Eggental’s lodge keepers

Sarah Meraner

Eggental’s lodge keepers

Between waking up gently in the Dolomites, the hustle and bustle of guests and female perseverance

The first spends half of the year in the mountains in the Roda di Vael lodge, the second won the tender for the Lieg Alm in Deutschnofen at the young age of 25 and the third has mastered the balancing act between guests, animals and grandchildren at the Untereggerhof in Obergummer: Roberta Silva (47), Carmen Gummerer (25) and Renate Pichler (54) – three women at three different locations in the Eggental Valley. What do they have in common? Well: They have committed themselves to leading a lodge keeper’s life. What that means in detail, how they master their daily life as lodge keepers and why it requires a good deal of strength, is revealed by these three women during the interview!

Tell us a little about your mountain lodges!

Roberta: The Roda di Vael is part of the Società Alpina del Trentino (SAT) and was built in 1906. It was renovated for the first time in the 1980s and for a second time in 2008. We are located at an altitude of 2,300 metres and have a total of 59 beds. The Roda di Vael is open for five months a year, from June to October. During this time I am actually almost always here. In the past, I ran the lodge together with my husband, but he died in an accident in 2011. At the time I decided to go on alone – the lodge shelter is my second home and I have a fantastic young team to assist me.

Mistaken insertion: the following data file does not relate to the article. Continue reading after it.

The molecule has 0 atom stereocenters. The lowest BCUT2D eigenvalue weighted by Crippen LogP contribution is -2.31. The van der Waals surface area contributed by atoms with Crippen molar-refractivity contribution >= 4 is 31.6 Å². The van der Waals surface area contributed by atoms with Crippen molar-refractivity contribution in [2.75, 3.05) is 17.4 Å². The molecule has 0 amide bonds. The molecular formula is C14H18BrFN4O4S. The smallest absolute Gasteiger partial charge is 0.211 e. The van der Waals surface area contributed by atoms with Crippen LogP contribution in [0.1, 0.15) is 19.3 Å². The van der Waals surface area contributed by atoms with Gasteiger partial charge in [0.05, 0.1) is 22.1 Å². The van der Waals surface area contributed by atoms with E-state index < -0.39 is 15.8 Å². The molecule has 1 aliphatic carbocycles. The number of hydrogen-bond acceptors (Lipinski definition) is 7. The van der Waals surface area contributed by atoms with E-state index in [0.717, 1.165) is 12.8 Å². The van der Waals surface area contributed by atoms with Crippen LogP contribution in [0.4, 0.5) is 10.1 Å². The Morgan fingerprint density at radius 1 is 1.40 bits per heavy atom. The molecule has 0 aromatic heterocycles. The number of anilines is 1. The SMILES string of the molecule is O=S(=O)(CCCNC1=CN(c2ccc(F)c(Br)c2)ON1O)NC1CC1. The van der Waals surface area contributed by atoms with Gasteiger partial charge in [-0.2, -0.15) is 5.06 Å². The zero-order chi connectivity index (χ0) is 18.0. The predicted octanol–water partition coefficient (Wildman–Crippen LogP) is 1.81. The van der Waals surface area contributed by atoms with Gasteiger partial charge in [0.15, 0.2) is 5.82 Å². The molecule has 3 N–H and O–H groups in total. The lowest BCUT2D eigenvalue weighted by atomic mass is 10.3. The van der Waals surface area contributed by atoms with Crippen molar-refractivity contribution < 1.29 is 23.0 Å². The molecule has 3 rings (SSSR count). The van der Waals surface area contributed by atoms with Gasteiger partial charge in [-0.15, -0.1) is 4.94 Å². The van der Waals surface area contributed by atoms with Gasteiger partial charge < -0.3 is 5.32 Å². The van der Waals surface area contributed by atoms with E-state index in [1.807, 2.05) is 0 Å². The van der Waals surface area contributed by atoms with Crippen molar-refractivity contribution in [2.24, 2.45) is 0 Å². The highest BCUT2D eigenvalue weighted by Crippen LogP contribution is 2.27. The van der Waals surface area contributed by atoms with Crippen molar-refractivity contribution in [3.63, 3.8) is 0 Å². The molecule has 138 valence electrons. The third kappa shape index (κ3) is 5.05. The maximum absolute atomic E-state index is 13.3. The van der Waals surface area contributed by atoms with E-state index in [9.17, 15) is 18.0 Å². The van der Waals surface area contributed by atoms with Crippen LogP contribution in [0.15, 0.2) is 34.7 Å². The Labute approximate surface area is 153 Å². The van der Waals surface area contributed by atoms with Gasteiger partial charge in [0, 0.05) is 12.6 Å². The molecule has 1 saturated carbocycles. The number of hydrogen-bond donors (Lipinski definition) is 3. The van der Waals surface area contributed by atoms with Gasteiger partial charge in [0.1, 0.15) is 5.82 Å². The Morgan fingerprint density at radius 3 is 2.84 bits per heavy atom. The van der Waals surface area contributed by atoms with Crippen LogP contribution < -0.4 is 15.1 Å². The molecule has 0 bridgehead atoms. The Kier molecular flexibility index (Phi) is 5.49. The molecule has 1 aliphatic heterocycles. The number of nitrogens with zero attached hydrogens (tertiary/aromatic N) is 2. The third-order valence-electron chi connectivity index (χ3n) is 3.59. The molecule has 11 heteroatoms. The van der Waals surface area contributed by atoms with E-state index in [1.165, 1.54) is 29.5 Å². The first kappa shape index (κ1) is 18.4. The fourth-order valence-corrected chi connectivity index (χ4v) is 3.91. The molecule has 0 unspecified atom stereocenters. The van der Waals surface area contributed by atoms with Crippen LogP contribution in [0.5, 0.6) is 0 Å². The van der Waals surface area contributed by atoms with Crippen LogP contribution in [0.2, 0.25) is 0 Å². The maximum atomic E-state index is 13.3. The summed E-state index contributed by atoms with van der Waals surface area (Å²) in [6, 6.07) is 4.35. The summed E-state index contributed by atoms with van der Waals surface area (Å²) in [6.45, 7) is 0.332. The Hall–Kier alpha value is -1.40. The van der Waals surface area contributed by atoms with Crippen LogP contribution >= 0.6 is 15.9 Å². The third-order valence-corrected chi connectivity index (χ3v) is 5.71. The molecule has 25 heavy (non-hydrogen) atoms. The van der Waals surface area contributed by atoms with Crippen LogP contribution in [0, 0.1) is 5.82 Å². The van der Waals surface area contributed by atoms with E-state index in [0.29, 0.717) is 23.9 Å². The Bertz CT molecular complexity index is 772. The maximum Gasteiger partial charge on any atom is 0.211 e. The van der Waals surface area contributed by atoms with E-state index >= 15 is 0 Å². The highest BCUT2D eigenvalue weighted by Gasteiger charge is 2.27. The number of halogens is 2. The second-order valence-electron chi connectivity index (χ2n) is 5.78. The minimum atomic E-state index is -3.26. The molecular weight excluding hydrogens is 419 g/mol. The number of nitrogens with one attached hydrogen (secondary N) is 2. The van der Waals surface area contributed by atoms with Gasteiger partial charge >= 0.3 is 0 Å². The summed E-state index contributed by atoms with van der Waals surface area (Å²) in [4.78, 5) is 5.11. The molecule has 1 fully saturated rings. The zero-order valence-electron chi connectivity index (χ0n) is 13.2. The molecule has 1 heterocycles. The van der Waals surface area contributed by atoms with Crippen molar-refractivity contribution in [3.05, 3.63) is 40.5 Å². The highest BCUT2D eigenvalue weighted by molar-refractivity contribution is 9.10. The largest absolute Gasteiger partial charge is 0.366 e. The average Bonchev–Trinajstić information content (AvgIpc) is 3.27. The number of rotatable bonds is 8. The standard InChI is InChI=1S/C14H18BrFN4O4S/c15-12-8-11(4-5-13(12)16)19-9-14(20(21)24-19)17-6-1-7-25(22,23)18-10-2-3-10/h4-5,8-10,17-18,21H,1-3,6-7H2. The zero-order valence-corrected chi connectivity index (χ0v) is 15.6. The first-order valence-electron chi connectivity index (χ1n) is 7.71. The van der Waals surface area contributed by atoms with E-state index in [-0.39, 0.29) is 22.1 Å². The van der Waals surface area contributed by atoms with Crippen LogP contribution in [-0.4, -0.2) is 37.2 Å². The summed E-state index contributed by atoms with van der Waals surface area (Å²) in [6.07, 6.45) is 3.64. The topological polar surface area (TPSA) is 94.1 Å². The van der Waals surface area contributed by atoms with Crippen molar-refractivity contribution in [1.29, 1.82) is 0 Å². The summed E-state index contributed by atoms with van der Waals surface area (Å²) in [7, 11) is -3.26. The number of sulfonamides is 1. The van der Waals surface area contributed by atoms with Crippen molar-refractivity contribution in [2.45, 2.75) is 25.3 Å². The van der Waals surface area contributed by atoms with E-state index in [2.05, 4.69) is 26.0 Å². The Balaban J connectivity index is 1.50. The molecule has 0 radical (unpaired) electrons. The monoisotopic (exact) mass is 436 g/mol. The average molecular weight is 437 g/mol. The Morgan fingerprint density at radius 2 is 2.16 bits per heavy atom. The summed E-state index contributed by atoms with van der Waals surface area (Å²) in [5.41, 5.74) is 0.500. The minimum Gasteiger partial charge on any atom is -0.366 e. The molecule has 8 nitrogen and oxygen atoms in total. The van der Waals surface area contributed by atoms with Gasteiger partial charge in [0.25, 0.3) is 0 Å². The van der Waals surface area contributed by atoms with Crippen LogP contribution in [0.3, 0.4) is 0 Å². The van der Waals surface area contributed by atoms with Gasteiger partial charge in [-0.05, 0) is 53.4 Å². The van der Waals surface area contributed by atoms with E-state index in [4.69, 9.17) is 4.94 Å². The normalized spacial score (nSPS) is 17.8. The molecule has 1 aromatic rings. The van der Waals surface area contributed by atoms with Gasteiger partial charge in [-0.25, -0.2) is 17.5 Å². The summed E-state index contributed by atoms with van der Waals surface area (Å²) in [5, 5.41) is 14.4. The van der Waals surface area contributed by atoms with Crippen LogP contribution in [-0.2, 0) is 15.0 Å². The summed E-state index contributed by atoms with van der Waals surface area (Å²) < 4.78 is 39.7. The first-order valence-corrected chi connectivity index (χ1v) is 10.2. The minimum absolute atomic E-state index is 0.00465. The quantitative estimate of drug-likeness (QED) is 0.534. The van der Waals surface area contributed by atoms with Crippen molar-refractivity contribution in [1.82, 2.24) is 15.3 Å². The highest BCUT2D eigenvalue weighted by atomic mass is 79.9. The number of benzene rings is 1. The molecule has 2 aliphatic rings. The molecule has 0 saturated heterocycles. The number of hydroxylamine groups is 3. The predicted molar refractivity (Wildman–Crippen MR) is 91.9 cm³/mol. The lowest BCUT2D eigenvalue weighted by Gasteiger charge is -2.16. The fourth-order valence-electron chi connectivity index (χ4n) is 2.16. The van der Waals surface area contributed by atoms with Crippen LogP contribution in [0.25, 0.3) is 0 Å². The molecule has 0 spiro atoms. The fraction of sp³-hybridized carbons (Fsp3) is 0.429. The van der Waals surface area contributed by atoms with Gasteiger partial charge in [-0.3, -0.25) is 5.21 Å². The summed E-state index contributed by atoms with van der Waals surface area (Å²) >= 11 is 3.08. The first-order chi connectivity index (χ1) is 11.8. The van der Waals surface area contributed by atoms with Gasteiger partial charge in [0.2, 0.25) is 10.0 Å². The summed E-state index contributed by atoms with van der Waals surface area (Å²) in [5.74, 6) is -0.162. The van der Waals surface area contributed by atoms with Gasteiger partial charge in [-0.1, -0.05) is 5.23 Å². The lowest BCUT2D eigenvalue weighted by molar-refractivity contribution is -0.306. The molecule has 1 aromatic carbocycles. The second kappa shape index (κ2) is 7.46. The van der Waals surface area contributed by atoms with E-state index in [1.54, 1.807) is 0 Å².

Carmen: The Lieg Alm was converted 13 years ago and is located at the border of the Province of Trento, at an altitude of 1,750 metres. Last year I took part in the call for bids and unexpectedly won. (laughs) For the next six years, my sister-in-law – who is responsible for the cooking – and I will thus be running the lodge. At the moment we are nearly all women in this business. Only one brave young man has become part of the team and he probably doesn’t find it easy at all times! (laughs) We try to offer our guests a combination of Trentinian and South Tyrolean specialities – the cheese, for example, we buy in Trentino, but the meat here on our side. In addition to the Alpine meadow there is a small pond and a bowling alley. Since storm Vaia, the view has become even more extensive and we can even see Roberta at the Roda di Vael.